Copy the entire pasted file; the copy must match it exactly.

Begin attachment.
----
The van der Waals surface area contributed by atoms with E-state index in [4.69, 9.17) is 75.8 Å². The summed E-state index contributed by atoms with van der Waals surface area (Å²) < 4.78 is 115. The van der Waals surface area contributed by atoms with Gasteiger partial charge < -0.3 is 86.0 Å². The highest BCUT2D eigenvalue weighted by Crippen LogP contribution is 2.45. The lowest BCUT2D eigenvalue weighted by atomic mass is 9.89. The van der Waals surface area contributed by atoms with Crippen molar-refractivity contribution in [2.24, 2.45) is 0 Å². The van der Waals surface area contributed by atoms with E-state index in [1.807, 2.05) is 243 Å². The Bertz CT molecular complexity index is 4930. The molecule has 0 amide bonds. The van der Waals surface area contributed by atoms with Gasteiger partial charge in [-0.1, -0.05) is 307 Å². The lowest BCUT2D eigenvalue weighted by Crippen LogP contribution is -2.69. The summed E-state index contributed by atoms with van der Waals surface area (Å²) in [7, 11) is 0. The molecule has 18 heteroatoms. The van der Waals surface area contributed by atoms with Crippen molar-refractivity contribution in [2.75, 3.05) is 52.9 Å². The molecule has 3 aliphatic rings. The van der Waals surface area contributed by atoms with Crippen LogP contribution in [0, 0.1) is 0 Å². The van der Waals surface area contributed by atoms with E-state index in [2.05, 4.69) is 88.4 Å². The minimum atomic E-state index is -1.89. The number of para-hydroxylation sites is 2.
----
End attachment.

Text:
The van der Waals surface area contributed by atoms with E-state index in [4.69, 9.17) is 75.8 Å². The summed E-state index contributed by atoms with van der Waals surface area (Å²) < 4.78 is 115. The van der Waals surface area contributed by atoms with Gasteiger partial charge < -0.3 is 86.0 Å². The highest BCUT2D eigenvalue weighted by Crippen LogP contribution is 2.45. The lowest BCUT2D eigenvalue weighted by atomic mass is 9.89. The van der Waals surface area contributed by atoms with Crippen molar-refractivity contribution in [2.24, 2.45) is 0 Å². The van der Waals surface area contributed by atoms with E-state index in [1.807, 2.05) is 243 Å². The Bertz CT molecular complexity index is 4930. The molecule has 0 amide bonds. The van der Waals surface area contributed by atoms with Gasteiger partial charge in [-0.1, -0.05) is 307 Å². The lowest BCUT2D eigenvalue weighted by Crippen LogP contribution is -2.69. The summed E-state index contributed by atoms with van der Waals surface area (Å²) in [7, 11) is 0. The molecule has 18 heteroatoms. The van der Waals surface area contributed by atoms with Crippen molar-refractivity contribution in [2.75, 3.05) is 52.9 Å². The molecule has 3 aliphatic rings. The van der Waals surface area contributed by atoms with Crippen LogP contribution in [0, 0.1) is 0 Å². The van der Waals surface area contributed by atoms with E-state index in [2.05, 4.69) is 88.4 Å². The minimum atomic E-state index is -1.89. The number of para-hydroxylation sites is 2.